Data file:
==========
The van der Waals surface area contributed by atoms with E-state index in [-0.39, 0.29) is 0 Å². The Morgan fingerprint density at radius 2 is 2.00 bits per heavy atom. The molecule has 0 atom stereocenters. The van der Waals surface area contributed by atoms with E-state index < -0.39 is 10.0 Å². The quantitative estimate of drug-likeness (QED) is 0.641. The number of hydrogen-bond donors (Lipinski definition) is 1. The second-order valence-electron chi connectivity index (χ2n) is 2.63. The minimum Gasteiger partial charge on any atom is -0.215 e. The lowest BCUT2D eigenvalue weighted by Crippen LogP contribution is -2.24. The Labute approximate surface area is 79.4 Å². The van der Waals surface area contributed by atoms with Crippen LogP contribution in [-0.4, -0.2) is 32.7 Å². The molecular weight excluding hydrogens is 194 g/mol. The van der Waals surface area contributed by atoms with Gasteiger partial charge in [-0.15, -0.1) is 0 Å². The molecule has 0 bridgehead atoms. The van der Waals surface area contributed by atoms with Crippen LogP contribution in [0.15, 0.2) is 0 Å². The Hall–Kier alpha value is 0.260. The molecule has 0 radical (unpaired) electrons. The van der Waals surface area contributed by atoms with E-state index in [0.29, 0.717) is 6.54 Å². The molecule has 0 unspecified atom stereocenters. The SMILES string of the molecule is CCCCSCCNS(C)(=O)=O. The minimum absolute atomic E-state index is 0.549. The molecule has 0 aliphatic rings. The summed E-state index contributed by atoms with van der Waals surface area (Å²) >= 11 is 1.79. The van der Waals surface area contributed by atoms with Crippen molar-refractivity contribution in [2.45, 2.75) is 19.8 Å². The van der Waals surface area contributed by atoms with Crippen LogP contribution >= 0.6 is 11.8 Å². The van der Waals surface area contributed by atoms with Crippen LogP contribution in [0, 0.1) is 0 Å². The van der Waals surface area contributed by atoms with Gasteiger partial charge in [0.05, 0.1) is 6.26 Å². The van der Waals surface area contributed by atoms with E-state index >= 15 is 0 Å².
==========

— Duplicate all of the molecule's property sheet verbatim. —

The van der Waals surface area contributed by atoms with E-state index in [-0.39, 0.29) is 0 Å². The Morgan fingerprint density at radius 2 is 2.00 bits per heavy atom. The molecule has 0 atom stereocenters. The van der Waals surface area contributed by atoms with E-state index < -0.39 is 10.0 Å². The quantitative estimate of drug-likeness (QED) is 0.641. The number of hydrogen-bond donors (Lipinski definition) is 1. The second-order valence-electron chi connectivity index (χ2n) is 2.63. The minimum Gasteiger partial charge on any atom is -0.215 e. The lowest BCUT2D eigenvalue weighted by Crippen LogP contribution is -2.24. The Labute approximate surface area is 79.4 Å². The van der Waals surface area contributed by atoms with Crippen LogP contribution in [-0.4, -0.2) is 32.7 Å². The molecular weight excluding hydrogens is 194 g/mol. The van der Waals surface area contributed by atoms with Gasteiger partial charge in [-0.15, -0.1) is 0 Å². The molecule has 0 bridgehead atoms. The van der Waals surface area contributed by atoms with Crippen LogP contribution in [0.15, 0.2) is 0 Å². The Hall–Kier alpha value is 0.260. The molecule has 0 radical (unpaired) electrons. The van der Waals surface area contributed by atoms with E-state index in [0.29, 0.717) is 6.54 Å². The molecule has 0 unspecified atom stereocenters. The SMILES string of the molecule is CCCCSCCNS(C)(=O)=O. The minimum absolute atomic E-state index is 0.549. The molecule has 0 aliphatic rings. The summed E-state index contributed by atoms with van der Waals surface area (Å²) >= 11 is 1.79. The van der Waals surface area contributed by atoms with Crippen molar-refractivity contribution in [2.45, 2.75) is 19.8 Å². The van der Waals surface area contributed by atoms with Crippen LogP contribution >= 0.6 is 11.8 Å². The van der Waals surface area contributed by atoms with Crippen LogP contribution in [0, 0.1) is 0 Å². The van der Waals surface area contributed by atoms with Gasteiger partial charge in [0.05, 0.1) is 6.26 Å². The van der Waals surface area contributed by atoms with E-state index >= 15 is 0 Å².